Even in other areas of social life, Italy has not fared better. Rational individuals understand when leaders like the German Chancellor, Angela Merkel, whines about the failure of multiculturalism in her country in that the teeming immigrants are not conversant with the language or not embracing the German culture. The same cannot be said of Italy, where a legion of African migrants armed with Italian university degrees and can speak impeccable Italiano, keep perambulating the streets in search of jobs that they never get, not because they are not qualified, but because of this problematic word: racism, which tyrannises the recipients and makes them shudder. Put succinctly, these African-Italians do not get the jobs that suit their field of specialisation because of the texture of their hair, the shape of their noses and the packets of melanin contained in their skins. It is a moot point, therefore, when Italian politicians pollute the airwaves with self-defeating statements of immigrants not wanting to ‘settle in’ when the society to which they belong is closed to itself and not in a hurry to open up to multiculturalism.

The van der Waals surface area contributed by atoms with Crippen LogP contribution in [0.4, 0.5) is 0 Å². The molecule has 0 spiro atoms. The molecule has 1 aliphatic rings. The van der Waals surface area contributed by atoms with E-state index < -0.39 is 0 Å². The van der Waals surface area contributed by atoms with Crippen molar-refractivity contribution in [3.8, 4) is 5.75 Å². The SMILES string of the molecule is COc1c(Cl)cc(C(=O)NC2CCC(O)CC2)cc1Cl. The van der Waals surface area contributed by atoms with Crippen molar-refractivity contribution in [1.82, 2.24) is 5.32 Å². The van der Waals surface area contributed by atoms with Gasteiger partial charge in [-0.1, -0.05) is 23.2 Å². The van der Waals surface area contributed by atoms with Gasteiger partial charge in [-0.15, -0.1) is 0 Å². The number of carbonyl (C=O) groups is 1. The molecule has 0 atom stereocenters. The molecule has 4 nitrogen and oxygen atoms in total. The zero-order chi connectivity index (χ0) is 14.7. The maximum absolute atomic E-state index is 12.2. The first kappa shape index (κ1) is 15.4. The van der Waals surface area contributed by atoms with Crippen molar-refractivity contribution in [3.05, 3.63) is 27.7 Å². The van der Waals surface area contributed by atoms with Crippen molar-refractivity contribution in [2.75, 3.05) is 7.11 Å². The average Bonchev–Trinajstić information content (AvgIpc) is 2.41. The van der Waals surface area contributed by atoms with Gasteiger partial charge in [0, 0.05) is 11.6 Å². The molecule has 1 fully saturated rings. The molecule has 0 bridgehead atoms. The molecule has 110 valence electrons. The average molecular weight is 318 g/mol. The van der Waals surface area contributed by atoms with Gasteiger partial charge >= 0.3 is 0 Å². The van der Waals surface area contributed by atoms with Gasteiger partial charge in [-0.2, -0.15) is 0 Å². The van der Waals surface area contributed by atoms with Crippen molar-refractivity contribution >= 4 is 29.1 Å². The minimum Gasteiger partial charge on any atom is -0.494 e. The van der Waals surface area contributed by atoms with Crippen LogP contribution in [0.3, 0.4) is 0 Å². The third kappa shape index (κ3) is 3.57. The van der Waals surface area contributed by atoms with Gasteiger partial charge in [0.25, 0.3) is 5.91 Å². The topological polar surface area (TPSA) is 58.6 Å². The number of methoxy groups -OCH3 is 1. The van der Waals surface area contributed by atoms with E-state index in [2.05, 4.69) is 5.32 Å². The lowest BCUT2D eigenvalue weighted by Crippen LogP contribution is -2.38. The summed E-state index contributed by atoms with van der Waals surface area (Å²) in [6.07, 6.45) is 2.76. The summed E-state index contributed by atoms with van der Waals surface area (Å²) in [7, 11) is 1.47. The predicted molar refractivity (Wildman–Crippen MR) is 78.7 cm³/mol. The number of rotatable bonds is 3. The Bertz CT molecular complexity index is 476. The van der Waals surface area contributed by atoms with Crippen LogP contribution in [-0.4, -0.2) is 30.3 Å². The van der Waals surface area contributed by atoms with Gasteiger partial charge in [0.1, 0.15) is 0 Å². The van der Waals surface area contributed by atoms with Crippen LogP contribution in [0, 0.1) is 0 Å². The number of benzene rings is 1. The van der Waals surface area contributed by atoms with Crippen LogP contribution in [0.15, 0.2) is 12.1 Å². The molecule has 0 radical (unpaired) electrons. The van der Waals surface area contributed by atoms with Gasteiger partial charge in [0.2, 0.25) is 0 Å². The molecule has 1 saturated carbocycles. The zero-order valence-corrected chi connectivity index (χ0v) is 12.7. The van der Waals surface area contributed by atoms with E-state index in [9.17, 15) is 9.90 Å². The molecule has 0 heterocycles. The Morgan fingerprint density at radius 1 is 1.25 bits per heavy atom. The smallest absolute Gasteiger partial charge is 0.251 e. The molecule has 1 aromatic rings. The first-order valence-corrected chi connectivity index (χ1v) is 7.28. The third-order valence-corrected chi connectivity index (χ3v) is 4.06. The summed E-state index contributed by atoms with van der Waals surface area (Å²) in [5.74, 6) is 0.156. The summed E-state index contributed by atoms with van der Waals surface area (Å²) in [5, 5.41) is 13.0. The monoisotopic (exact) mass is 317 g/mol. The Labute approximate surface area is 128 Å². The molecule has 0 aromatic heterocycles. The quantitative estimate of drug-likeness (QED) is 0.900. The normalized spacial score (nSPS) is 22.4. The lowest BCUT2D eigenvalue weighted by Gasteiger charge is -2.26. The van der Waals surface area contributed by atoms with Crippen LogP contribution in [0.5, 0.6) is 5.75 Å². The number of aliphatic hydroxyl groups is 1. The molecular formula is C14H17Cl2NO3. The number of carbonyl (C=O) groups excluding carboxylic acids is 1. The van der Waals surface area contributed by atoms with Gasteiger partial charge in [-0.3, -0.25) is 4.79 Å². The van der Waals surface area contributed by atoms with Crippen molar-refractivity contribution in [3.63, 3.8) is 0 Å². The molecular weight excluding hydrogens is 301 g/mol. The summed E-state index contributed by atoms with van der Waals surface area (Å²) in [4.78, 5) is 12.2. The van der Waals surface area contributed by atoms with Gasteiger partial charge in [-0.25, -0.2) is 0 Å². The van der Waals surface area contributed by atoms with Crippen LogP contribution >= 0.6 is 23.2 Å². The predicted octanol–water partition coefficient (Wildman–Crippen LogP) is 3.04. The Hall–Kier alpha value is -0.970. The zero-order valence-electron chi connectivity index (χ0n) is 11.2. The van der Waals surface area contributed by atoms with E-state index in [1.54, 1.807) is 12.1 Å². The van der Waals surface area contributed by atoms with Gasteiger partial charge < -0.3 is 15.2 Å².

Talking again about racism in football, the United Kingdom suffers no fools gladly; in that, they adopt a zero-tolerance against hooliganism and racism in football. Just a few weeks ago, a fan was caught making monkey sounds and gestures at Federico Rodrigues de Paula Santos popularly known as Fred in a match between his team, Manchester United and their local rival, Manchester City. The culprit was soon arrested and is today being dragged through the courts for his racist behaviour. There are occasions too when racists and hooligans are heavily fined and banned from entering the stadium.

If the game of football in Italy is to remain ‘beautiful,’ then the country’s Football Association, the Federcalcio, should set aside disciplinary procedures against these racists who continue their ignoble acts knowing that the Italian state is silent on this. Italy must wake up from its deep slumber and adopt draconian or stringent measures against these people in the mode of the United Kingdom; else the state will just be going round in circles while these unscrupulous elements win the day.
Agbonlahor, an Italian of Nigerian extraction, a lawyer and author of Killing Them Softly: The Struggle for Women’s Rights in Nigeria, wrote from Manchester, United Kingdom.